Days in lieu (alternative holidays)
If you work on a public holiday and it's a day you usually work, you'll get a paid day off you can take later. This is usually called a day in lieu or an alternative holiday.
You get a full day off
You get a full day off, no matter how many hours you worked. This includes if you:
- only worked part of a shift
- were on call and were either:
- called in, or
- being on call meant you didn't get a proper day off (for example, you had to stay at home or check your email regularly).
When you don't get a day in lieu
You don't get a day in lieu if:
- you wouldn't usually have worked that day
- you only work on public holidays
- you were on call but didn't have to do anything, and being on call didn't stop you doing what you wanted to do with your day.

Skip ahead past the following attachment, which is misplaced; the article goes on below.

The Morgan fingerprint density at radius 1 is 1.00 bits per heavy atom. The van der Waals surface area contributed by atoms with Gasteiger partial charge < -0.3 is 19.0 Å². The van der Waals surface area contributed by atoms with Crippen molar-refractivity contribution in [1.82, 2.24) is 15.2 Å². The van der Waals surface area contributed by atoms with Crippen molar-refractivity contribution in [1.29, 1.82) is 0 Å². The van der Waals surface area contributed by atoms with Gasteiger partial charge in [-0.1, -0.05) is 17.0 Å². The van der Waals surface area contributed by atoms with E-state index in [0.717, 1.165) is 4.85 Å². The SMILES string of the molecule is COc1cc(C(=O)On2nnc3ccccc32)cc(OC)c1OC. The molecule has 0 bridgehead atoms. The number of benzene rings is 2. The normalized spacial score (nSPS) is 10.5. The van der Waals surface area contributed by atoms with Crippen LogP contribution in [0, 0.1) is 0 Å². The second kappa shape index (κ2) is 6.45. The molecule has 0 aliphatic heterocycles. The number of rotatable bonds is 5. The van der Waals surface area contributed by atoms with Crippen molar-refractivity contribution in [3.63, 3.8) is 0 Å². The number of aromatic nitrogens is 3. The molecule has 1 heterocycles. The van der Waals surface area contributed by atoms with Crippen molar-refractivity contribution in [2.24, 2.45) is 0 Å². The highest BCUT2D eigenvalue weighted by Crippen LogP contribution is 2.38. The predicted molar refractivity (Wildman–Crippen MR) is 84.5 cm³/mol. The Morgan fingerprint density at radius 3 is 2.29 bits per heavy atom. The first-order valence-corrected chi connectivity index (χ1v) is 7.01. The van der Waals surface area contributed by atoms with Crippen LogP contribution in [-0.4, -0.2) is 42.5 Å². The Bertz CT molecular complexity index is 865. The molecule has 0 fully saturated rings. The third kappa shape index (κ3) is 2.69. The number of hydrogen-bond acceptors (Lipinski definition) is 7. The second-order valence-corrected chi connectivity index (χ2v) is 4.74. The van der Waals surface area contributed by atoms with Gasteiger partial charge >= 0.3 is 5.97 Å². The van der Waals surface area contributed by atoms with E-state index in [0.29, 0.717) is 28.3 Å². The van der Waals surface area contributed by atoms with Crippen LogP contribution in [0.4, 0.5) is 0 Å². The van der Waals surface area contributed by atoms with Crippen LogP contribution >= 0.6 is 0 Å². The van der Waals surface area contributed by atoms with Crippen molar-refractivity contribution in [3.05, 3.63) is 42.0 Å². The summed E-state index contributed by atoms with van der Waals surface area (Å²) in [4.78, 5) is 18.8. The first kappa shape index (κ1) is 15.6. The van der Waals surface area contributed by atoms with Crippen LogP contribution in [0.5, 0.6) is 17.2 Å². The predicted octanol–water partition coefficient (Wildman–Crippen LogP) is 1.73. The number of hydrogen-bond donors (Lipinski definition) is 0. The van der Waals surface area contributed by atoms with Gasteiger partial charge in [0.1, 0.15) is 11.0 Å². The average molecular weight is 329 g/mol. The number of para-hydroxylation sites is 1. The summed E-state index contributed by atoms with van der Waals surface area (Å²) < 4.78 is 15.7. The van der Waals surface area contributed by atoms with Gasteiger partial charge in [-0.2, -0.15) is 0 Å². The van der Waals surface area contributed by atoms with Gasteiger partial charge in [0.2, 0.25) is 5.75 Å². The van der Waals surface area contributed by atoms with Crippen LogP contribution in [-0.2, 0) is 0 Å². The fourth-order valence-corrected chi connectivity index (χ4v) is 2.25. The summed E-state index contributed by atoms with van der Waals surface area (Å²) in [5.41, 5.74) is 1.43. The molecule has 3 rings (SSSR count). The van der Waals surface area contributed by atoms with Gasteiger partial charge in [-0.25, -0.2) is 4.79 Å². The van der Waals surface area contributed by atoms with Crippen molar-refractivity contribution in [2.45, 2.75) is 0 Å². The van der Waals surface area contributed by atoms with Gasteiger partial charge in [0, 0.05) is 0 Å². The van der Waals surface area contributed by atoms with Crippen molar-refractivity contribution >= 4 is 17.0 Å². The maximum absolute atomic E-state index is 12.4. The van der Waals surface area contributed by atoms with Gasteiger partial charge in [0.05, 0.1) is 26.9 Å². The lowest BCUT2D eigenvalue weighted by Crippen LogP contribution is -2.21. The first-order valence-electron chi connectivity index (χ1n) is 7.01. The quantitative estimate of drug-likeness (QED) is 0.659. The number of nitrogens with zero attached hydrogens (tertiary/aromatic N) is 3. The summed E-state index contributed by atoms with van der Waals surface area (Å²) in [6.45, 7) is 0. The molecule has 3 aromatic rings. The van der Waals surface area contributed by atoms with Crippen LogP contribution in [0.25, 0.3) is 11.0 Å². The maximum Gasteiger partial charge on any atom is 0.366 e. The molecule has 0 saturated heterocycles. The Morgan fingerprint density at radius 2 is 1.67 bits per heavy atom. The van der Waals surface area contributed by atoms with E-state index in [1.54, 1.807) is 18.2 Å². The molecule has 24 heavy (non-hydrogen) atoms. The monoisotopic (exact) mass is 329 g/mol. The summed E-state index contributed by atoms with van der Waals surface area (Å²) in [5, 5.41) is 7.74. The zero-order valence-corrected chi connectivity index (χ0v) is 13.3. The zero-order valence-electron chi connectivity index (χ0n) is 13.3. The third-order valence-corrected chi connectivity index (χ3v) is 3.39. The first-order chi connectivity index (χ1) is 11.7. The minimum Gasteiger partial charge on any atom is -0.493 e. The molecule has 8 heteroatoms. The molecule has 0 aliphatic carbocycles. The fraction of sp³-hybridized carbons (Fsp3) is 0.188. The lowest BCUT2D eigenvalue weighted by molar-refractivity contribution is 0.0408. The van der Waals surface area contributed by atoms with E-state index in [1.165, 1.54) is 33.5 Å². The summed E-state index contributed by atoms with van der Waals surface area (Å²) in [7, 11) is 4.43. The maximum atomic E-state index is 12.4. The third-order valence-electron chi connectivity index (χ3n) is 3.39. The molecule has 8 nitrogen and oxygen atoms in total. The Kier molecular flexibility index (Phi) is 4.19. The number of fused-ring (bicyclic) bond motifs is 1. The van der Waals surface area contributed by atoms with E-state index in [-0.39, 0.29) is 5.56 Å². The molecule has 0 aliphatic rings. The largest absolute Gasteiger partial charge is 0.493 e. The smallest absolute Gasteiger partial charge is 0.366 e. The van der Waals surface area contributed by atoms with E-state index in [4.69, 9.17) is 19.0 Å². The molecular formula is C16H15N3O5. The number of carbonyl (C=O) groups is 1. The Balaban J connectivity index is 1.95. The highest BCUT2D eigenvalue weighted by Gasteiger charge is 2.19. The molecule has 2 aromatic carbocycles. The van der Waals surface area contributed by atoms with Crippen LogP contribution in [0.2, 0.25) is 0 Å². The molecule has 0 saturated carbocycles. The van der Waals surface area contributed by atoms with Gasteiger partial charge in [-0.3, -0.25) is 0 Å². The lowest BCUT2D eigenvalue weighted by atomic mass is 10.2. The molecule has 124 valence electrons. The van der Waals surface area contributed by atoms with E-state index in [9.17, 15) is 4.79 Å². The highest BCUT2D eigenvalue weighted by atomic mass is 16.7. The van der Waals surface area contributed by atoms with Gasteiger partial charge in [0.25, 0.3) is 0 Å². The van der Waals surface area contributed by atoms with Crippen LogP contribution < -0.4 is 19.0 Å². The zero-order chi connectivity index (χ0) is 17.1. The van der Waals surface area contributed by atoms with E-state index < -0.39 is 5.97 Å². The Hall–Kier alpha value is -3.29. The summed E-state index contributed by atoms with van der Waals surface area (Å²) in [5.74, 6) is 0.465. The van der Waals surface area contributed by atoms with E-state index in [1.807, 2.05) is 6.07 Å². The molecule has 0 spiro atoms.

Agree your day off with your employer
You can choose when you want to take your day off but your employer has to agree. If you can't agree on a day, your employer can choose one for you, but they have to tell you at least 14 days before the day. They can't take your day in lieu away.
If you don't want to take your day in lieu
As long as your employer agrees, you can swap your day in lieu for an extra day's pay if you haven't taken it within 12 months.
If your employer doesn't agree they can choose which day you take off, but they have to tell you at least 14 days before the day.